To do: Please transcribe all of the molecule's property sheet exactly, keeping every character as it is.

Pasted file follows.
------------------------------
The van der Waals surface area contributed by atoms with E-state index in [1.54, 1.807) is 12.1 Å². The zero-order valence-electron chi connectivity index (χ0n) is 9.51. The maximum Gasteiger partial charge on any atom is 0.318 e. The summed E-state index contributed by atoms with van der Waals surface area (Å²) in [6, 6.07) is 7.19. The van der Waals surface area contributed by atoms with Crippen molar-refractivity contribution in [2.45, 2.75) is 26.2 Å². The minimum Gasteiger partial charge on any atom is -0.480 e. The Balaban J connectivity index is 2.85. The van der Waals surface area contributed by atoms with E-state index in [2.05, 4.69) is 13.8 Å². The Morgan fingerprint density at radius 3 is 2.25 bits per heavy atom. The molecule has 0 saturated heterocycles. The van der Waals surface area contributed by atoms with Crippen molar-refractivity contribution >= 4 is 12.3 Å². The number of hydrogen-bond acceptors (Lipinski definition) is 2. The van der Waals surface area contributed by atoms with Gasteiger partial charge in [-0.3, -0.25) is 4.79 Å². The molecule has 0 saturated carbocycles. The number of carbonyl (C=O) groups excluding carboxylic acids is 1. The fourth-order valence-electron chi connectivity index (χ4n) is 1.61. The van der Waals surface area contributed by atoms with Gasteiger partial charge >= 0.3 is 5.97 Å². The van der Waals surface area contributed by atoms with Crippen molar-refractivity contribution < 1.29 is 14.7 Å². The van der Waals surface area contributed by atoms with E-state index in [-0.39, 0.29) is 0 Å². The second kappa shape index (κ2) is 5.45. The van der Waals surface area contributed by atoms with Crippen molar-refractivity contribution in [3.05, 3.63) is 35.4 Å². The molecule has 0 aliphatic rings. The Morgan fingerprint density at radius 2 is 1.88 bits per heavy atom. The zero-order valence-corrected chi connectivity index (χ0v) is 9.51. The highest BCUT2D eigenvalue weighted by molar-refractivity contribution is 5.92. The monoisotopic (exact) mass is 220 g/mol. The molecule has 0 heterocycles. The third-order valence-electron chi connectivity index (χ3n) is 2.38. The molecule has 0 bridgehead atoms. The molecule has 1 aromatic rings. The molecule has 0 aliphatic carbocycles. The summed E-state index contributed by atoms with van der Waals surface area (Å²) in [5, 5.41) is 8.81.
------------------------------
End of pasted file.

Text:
The van der Waals surface area contributed by atoms with E-state index in [1.54, 1.807) is 12.1 Å². The zero-order valence-electron chi connectivity index (χ0n) is 9.51. The maximum Gasteiger partial charge on any atom is 0.318 e. The summed E-state index contributed by atoms with van der Waals surface area (Å²) in [6, 6.07) is 7.19. The van der Waals surface area contributed by atoms with Crippen molar-refractivity contribution in [2.45, 2.75) is 26.2 Å². The minimum Gasteiger partial charge on any atom is -0.480 e. The Balaban J connectivity index is 2.85. The van der Waals surface area contributed by atoms with E-state index in [2.05, 4.69) is 13.8 Å². The Morgan fingerprint density at radius 3 is 2.25 bits per heavy atom. The molecule has 0 saturated heterocycles. The van der Waals surface area contributed by atoms with Crippen molar-refractivity contribution >= 4 is 12.3 Å². The number of hydrogen-bond acceptors (Lipinski definition) is 2. The van der Waals surface area contributed by atoms with Gasteiger partial charge in [-0.3, -0.25) is 4.79 Å². The molecule has 0 saturated carbocycles. The number of carbonyl (C=O) groups excluding carboxylic acids is 1. The fourth-order valence-electron chi connectivity index (χ4n) is 1.61. The van der Waals surface area contributed by atoms with Gasteiger partial charge >= 0.3 is 5.97 Å². The van der Waals surface area contributed by atoms with Crippen molar-refractivity contribution < 1.29 is 14.7 Å². The van der Waals surface area contributed by atoms with E-state index in [-0.39, 0.29) is 0 Å². The second kappa shape index (κ2) is 5.45. The van der Waals surface area contributed by atoms with Crippen molar-refractivity contribution in [3.05, 3.63) is 35.4 Å². The molecule has 0 aliphatic rings. The Morgan fingerprint density at radius 2 is 1.88 bits per heavy atom. The zero-order valence-corrected chi connectivity index (χ0v) is 9.51. The highest BCUT2D eigenvalue weighted by molar-refractivity contribution is 5.92. The monoisotopic (exact) mass is 220 g/mol. The molecule has 0 heterocycles. The third-order valence-electron chi connectivity index (χ3n) is 2.38. The molecule has 0 bridgehead atoms. The molecule has 1 aromatic rings. The molecule has 0 aliphatic carbocycles. The summed E-state index contributed by atoms with van der Waals surface area (Å²) in [5, 5.41) is 8.81.